In pictures: Ukrainians aren’t the only ones running from Russia

Leonid and Anastasia Pashin left Moscow with their son, Daniel, and their cat, Asya, two days after Russia launched its assault on Ukraine | Photographs by Sergey Ponomarev for POLITICO

The plight of Ukrainian refugees forced to flee their homeland continues to generate mountains of press coverage. But they’re not the only ones who must suddenly adapt to new surroundings. POLITICO asked Russian photojournalist Sergey Ponomarev — himself a recent transplant to Turkey — to tell the stories of five sets of parents who determined that life in Russia had become too untenable to raise their children.  

THE PASHIN FAMILY

From Moscow, now living in Istanbul

Pictured from right: Leonid, 31; his wife Anastasia, 31; son Daniel, 7; and their cat, Asya, 11

In Anastasia’s words: The evening of February 23, we started talking about what we would do, what was possible. I wrote an Instagram post and talked to friends about what I couldn’t imagine, and how anyone could think about starting a war. 

I asked people if they even remembered what war was. Do you seriously want this? Explosions? Deaths? 

Three days later, my husband and I packed our suitcases in just four hours. We flew with our son to Istanbul.

It becomes morally challenging to stay in Russia, because you stop understanding how you relate to all of this. 

When there were rallies protesting the poisoning of [Alexei] Navalny, I couldn’t go because I was working. But Daniel saw the news, and heard our conversations, and for a week he woke up every night crying, worried that the police would suddenly take him away, because he saw the riot police and the police vans. 

It’s horrifying when this black cloud of men in body armor just appears in your hometown.

But there is no way to influence. The only legal opportunity to resist, to protest, is simply to vote in the elections, and results still end up being falsified. There is no longer any desire to fight and beat your forehead against the wall. 

It’s either that or sit still. 

But for us the time to rally had passed, and we had to pack our bags.

[Editor’s note: After Sergey photographed the family, he received a message from Anastasia expounding on her thoughts — and going into more detail than she wanted to share in front of her son. Those follow.]

Living outside Russia, we risk Daniel feeling like a stranger, perhaps facing rejection from his peers because he is Russian. But he can always get support at home: Mom and Dad are on the spot. And this can be addressed with therapy. 

If we had stayed, we would have faced three more serious risks.

1. Military action. What is happening in Ukraine now: explosions, shelling, evacuation. 

2. Arrests. Remaining ourselves, my husband and I would no longer be able to silently look at what the leaders of our country are doing. We would somehow express our disagreement. Which would mean we’re no longer guaranteeing our son that we are doing everything we can to be with him as long as possible.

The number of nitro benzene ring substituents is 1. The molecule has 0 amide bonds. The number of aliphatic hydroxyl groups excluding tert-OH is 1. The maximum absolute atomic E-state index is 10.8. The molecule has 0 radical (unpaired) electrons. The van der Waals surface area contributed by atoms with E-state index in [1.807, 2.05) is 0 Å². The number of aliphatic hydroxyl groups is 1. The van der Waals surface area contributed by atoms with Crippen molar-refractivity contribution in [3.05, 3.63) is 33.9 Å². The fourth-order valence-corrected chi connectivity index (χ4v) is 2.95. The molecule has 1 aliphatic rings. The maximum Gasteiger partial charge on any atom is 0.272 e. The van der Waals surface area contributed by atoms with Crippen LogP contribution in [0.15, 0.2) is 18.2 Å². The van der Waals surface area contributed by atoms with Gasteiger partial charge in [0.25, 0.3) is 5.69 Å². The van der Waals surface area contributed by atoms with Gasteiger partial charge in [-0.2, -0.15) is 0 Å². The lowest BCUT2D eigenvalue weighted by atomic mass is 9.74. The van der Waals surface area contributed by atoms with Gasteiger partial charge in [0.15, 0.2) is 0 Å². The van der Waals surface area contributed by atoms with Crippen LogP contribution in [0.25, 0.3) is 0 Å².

3. Forced silence and humility. This is something we would never want for our son. Along with isolation, when you grow up only on the books, films and conversations allowed in your country, you get used to being quiet and afraid — and being afraid to think or speak differently. It’s almost as scary as the first two. He’ll need to adapt and assimilate to another country, yes, but those hurdles don’t even come close to having a lack of freedom in one’s own country.

Not even the deepest psychotherapy could heal the consequences of these scenarios.

Therefore, we are no longer in Russia.

THE SALAVATOV FAMILY

From Sterlitamak, Russia; now living in Gazipasa, Turkey

Pictured from left: Azaliia, 15; Rustam, 38; Alina, 36; Alzir, 7; and Almaz, 9

In Rustam’s words: After the annexation of Crimea, business was already lousy. I work in IT, and I could see that we would not be attracting any investment. I knew then that we should probably leave the country. But on the other hand, we had family nearby, and we lived in such a borderline state, it felt like we could stay or go. 

On August 15, 2020, I took part in protests against the development of Mount Kushtau by the Bashkir Soda Company. I broadcasted live from the mountain. Many followed, taking photographs; I collaborated with the media. Alina stayed at home and helped with the broadcast. We were told that the police would likely come for us that night, so we abruptly packed our things and left. 

After Kushtau, our struggle for clean air began. We fought with the local plant because there was a high incidence of cancer. And we saw that we could influence this, too. We were actively engaged: We installed sensors there, air devices, and again found ourselves under police surveillance.

We participated too in the 2021 election, too, as active observers. Again the police followed us. Feeling closer to Ukraine, I actively showed myself in the opposition, and I kept my account on Instagram.

When the war began, I started openly expressing my position — my disagreement. The FSB sent an officer to visit me at the university; he said there was no need to spread this “fake news.” I realized this was confirmation that they were following me, and something had to be done. Two days later, we flew to Istanbul. 

The FSB officer didn’t scare me. He just wanted to talk. I asked him what he needed, he told me not to post these “fakes” anymore, and that was it. 

We left not just because they could recognize us as enemies of the people, but also to show that we disagree with what Russia is doing.

And you can’t protest.

Sterlitamak is a small city, just 300,000 people. When there were rallies to support [Alexei] Navalny, there would be 20 or 30 protesters… and 40 or 50 police officers. 

If you go to a rally, you will be detained, and that’s it.


THE DIACHENKO FAMILY

From Odesa (by way of Moscow); now living in Antalya, Turkey

Pictured: Ukrainian national Oleksander, 33; and his Russian sons Andrey, 5; and Fedor, 3

In Oleksander’s words: In 2015, my wife Antonina and I moved to Moscow. She’s Russian, so the kids also have Russian passports. We’d been thinking of leaving for some time, but her work (in public relations and video production) always kept her going. I’ve always supported leaving. 

Once the war began, it only took two days to see clearly that we could not stay in Russia. We have relatives in Ukraine: My parents are in Odesa with my grandmother; she has brothers in the Zaporizhzhia region. And I was physically scared because I have a Ukrainian passport. Any policeman who stopped me and checked my Telegram channels could jail me.